King led several peaceful protests that were met with direct violent retaliation by the local authorities. In a matter of days, images of police lashing out at the protesters graced the televisions and newsreels of Americans across the country.

In a matter of weeks, President Johnson invited King and other Civil Rights leaders to the White House to discuss the possibility of federal legislation tailored to address the voting problems King and his campaigners drew attention to in Selma. Though Congress had just passed landmark legislation the year prior—the Civil Rights Act of 1964 –the unrest in Alabama and elsewhere proved that further intervention by the federal government was necessary.

Taking the meeting with King as a stepping stone, President Johnson met with the Senate Majority Leader, Mike Mansfield, as well as his Attorney General, Nicholas Katzenbach, and started to sketch out the new law intended to give bite to the 15th amendment. Senator Mansfield later returned home to his constituency to push for public support of the new legislation.

President Johnson was finally able to send the bill to Congress on March 17, 1965. In a couple month’s time the Senate approved the bill. The House of Representatives, however, took much longer. After five very intense weeks of debate, the House approved a version of the bill. 

In a grand ceremony at the White House, President Johnson signed the VRA into law, with leading figures of the Civil Rights Movement such as Martin Luther King, Jr. and Rosa Parks at his side.

Voting Rights Act of 1965 101

The Voting Rights Act of 1965 (“VRA”) ((42 U.S.C. §§ 1973–1973aa-6) is a piece of landmark legislation that outlawed long-existing discriminatory voting practices in the US. Though the 15th Amendment extended voting rights to newly freed Blacks, discriminatory practices had long made realization of voting rights near impossible for Black in certain parts of the US.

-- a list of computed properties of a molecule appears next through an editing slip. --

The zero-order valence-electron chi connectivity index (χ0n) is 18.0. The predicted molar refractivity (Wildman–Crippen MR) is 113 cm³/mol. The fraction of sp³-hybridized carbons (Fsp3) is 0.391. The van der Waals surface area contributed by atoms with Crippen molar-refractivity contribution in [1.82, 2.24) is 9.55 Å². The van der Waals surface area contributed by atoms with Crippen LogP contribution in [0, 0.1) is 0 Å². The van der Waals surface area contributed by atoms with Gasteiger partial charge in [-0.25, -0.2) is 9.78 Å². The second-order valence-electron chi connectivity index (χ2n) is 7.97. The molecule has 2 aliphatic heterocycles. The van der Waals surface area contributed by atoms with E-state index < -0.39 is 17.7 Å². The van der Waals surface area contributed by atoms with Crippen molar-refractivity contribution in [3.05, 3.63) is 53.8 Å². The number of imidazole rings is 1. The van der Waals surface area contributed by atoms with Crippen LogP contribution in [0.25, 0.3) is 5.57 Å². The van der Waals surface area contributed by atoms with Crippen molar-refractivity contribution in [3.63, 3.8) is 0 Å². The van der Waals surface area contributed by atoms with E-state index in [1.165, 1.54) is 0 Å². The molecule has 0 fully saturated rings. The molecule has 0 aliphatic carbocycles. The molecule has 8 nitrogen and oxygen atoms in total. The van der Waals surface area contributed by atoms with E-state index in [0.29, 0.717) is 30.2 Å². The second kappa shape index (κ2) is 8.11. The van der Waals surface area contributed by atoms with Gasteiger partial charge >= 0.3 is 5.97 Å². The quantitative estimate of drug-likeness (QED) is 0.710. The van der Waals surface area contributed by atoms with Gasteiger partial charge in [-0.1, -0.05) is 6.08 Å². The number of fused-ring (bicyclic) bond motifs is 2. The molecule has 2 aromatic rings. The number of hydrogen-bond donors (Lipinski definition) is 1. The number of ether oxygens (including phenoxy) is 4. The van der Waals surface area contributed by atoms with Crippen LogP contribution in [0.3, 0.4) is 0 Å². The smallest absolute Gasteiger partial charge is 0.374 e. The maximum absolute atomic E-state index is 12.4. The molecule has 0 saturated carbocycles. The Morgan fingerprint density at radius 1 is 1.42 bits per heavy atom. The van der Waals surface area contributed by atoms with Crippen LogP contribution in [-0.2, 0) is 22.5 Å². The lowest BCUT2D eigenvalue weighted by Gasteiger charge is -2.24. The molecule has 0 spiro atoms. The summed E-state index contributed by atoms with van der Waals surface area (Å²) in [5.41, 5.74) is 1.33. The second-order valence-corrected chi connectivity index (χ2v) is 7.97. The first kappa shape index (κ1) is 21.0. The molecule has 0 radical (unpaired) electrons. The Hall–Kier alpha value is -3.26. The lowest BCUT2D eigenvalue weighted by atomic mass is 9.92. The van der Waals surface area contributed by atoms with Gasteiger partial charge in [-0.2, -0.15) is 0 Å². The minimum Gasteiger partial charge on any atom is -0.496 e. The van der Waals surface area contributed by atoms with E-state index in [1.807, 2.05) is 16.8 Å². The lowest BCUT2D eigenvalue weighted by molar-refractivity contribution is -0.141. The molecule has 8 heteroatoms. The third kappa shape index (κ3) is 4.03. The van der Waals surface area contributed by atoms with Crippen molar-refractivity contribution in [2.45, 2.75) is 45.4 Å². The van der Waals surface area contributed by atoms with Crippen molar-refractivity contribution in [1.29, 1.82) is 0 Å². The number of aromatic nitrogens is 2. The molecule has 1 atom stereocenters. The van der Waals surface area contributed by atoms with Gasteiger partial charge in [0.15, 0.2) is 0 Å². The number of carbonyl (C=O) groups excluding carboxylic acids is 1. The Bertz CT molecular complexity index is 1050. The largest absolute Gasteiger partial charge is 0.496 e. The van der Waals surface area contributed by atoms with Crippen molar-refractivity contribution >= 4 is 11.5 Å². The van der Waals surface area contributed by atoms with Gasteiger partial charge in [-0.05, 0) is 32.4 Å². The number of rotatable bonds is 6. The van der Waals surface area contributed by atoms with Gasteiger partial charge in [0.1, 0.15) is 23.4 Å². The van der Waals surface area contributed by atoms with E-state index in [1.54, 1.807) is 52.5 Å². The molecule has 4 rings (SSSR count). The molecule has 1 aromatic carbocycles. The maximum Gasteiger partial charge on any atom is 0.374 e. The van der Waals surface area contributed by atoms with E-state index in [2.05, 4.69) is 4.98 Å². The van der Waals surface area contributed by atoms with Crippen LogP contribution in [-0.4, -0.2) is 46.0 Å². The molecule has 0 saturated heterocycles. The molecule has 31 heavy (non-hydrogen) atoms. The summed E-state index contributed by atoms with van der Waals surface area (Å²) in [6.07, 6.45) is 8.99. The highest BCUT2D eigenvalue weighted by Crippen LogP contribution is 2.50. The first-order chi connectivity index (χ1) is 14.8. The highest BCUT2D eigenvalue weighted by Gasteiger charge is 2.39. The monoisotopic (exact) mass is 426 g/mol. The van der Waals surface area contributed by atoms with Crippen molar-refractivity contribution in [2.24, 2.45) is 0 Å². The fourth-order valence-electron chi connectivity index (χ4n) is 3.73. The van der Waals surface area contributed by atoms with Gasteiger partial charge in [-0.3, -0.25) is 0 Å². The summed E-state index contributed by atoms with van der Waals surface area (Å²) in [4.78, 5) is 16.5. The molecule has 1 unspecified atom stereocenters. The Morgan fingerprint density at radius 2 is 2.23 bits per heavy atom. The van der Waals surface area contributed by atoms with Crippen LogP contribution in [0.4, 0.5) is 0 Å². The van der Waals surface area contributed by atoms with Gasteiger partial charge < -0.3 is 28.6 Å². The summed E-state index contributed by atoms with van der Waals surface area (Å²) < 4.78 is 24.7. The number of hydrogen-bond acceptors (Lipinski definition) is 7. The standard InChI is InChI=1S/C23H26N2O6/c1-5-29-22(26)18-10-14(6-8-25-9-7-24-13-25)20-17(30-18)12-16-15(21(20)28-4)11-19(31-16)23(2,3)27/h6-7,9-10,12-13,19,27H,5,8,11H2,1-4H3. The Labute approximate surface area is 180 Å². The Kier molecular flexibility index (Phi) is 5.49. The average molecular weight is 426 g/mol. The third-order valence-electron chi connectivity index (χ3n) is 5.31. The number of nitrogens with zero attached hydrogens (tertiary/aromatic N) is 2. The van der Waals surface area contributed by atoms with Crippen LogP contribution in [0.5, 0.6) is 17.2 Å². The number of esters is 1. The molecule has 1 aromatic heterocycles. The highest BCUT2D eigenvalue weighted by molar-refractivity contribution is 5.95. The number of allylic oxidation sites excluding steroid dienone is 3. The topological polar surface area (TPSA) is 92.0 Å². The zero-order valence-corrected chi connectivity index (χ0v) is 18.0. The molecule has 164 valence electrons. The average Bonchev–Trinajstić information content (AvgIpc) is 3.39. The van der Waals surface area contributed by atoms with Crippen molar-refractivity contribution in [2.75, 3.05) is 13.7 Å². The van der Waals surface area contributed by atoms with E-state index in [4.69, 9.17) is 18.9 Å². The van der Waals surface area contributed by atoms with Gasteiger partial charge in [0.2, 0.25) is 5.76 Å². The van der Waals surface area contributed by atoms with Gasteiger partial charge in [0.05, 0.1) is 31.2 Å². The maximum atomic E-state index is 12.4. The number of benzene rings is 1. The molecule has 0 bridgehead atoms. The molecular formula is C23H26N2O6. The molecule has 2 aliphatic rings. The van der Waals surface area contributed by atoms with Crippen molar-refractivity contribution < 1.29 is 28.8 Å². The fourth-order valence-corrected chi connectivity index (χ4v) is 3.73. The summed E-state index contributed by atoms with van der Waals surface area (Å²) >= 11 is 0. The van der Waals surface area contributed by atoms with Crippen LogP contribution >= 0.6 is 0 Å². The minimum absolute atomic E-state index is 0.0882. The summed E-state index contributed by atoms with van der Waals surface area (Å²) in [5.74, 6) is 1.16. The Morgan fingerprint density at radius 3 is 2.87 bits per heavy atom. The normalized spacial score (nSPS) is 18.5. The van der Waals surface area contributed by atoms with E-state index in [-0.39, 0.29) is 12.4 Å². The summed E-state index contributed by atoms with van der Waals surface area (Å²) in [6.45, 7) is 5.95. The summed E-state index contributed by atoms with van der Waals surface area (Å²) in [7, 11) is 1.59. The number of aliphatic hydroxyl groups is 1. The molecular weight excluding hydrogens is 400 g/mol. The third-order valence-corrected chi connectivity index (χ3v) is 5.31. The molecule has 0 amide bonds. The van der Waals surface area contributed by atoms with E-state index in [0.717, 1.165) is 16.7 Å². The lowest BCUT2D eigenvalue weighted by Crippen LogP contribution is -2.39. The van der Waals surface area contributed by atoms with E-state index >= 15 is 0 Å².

The VRA prohibits states from creating prerequisites to voting, which was intended to explicitly outlaw things like literacy tests, which had long been used to prevent Black people from voting. The VRA also created a system under which states with a history of discriminatory voting practices (i.e. states known to have used literacy tests as a prerequisite to voting in the past) would have to get approval from the federal government before changes could be made at the state level.

Covered Jurisdictions

Though the VRA and a host of constitutional amendments ban the use of poll taxes, literacy tests, and intimidation to prevent people from voting, the drafters of the VRA nevertheless feared that states might come up with new ways to disenfranchise voters that were not explicitly banned by the text of the VRA. In order to prevent creative new forms of disenfranchisement, the VRA has a specific part, known as Section 5, which requires some states and counties to go through special procedures to change their voting laws.

Under Section 5, an area called a covered jurisdiction must get permission from the federal government before it changes laws that have to do with voting. This means that if a covered jurisdiction wanted to insist on a test about state history in order for someone to be able to vote there, the jurisdiction would have to get permission from the federal government. To pass muster, the covered jurisdiction will have to prove that the proposed change (1) does not have the purpose and (2) will not have the effect of discriminating against potential voters on the basis of race.

The original set of covered jurisdictions were selected using a “formula” that picked out areas of the US that had used a test or device, such as literacy tests and poll taxes, as a prerequisite to vote.

In 2013, the Supreme Court struck down the "coverage" provision in a case called Shelby County v. Holder, effectively eviscerating the effectiveness of the pre-clearance portion.